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Criminal MovesModes of Mobility in Crime Fiction$
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Jesper Gulddal, Alistair Rolls, and Stewart King

Print publication date: 2020

Print ISBN-13: 9781789620580

Published to Liverpool Scholarship Online: May 2020

DOI: 10.3828/liverpool/9781789620580.001.0001

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PRINTED FROM LIVERPOOL SCHOLARSHIP ONLINE (www.liverpool.universitypressscholarship.com). (c) Copyright Liverpool University Press, 2022. All Rights Reserved. An individual user may print out a PDF of a single chapter of a monograph in LSO for personal use.date: 30 June 2022

From Vidocq to the Locked Room

From Vidocq to the Locked Room

International Connections in Nineteenth-Century Crime Fiction

Chapter:
(p.163) Chapter Nine From Vidocq to the Locked Room
Source:
Criminal Moves
Author(s):

Stephen Knight

Publisher:
Liverpool University Press
DOI:10.3828/liverpool/9781789620580.003.0010

This chapter provides an in-depth history of the international development of the crime genre prior to the twentieth century. The chapter traces the emergence of a transnational genre from the 1700s through legal narratives and Romantic preoccupations and aesthetics in France, Germany, England, the United States, the Scandinavian countries and Australia. While crime fiction scholars have traditionally maintained that the genre emerged in Britain and America, this chapter places doubt on the supposed centrality of the genre’s British and American genealogy. By examining the genre’s early transnational mobility, the chapter challenges the dominant perception that the genre’s transnationality is a consequence of twentieth- and twenty-first-century globalization and, as such, that it is largely a contemporary phenomenon.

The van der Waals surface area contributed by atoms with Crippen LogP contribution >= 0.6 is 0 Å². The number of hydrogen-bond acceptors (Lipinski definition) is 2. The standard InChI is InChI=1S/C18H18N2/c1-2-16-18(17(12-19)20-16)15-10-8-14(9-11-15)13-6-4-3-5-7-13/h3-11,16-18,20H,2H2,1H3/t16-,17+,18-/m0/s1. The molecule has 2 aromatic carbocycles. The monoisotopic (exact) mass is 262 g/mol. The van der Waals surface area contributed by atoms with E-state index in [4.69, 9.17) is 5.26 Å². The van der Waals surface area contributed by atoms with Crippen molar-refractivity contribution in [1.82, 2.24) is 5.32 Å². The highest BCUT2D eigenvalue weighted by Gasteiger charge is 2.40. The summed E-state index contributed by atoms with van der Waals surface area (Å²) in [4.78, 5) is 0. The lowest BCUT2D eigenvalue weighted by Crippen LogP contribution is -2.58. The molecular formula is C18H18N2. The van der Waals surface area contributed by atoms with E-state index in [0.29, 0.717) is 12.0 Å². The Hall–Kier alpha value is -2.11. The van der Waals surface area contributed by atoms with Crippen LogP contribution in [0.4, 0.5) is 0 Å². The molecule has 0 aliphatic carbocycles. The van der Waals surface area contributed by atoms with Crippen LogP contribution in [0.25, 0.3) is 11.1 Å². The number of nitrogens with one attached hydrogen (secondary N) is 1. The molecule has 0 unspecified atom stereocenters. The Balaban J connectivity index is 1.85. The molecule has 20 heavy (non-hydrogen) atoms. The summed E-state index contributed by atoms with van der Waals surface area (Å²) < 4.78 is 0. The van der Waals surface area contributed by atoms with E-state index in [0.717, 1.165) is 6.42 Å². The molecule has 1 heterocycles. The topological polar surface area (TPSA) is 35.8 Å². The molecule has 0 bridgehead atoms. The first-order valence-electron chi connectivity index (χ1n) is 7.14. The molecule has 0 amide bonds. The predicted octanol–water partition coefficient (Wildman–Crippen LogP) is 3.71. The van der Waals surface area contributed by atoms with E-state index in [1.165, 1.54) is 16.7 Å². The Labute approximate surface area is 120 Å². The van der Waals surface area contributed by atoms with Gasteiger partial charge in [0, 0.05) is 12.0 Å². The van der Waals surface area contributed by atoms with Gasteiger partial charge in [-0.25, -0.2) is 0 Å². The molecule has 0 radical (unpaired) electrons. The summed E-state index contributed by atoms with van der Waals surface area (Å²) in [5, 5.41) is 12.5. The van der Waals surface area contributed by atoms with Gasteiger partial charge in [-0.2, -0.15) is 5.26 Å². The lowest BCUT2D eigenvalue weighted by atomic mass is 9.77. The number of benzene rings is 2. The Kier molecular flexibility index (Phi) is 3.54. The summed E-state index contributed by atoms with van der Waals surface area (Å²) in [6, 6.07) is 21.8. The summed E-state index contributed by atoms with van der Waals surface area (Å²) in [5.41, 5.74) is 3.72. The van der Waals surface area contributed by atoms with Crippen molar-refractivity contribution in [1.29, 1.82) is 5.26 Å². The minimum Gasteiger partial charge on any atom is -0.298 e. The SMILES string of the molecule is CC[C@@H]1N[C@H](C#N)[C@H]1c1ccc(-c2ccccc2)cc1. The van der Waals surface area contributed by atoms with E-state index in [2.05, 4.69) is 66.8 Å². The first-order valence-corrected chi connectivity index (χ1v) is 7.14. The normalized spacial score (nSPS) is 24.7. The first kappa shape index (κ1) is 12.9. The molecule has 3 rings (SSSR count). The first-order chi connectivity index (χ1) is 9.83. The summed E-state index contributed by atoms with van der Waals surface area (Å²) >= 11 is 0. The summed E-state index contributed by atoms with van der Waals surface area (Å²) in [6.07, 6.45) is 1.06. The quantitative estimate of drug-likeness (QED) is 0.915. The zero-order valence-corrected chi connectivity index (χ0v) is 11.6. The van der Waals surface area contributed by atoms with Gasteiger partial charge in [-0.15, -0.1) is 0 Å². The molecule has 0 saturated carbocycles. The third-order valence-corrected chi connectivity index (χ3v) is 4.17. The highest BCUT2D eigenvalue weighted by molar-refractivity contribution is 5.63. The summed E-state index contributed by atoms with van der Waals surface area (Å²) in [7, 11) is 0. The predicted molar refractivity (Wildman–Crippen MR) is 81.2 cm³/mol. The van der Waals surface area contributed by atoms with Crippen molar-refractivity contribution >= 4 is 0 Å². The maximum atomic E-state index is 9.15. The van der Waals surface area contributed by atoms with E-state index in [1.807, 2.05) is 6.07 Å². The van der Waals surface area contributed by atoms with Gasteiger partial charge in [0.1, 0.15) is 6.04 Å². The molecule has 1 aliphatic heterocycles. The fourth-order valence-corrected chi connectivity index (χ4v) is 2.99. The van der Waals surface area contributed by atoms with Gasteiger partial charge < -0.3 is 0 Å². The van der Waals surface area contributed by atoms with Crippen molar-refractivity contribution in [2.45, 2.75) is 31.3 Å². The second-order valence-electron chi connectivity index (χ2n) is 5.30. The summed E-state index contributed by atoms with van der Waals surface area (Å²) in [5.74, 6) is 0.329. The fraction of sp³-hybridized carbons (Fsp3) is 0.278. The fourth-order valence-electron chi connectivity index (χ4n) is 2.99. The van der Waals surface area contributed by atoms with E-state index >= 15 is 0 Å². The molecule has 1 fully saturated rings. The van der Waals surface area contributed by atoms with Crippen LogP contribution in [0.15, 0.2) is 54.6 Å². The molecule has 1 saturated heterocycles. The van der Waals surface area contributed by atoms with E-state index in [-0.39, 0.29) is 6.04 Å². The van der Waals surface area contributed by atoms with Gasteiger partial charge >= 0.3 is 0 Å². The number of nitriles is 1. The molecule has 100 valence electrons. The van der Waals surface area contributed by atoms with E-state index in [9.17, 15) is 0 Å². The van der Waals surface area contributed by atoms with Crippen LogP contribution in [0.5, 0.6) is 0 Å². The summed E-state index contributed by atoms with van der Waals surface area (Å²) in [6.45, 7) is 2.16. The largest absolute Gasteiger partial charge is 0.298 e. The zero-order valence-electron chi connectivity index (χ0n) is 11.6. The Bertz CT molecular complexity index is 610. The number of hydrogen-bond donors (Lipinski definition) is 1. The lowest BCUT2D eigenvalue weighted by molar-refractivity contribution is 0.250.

Keywords:   crime fiction (1700-1900), transnational mobility, globalization, European crime fiction, American crime fiction, Australian crime fiction

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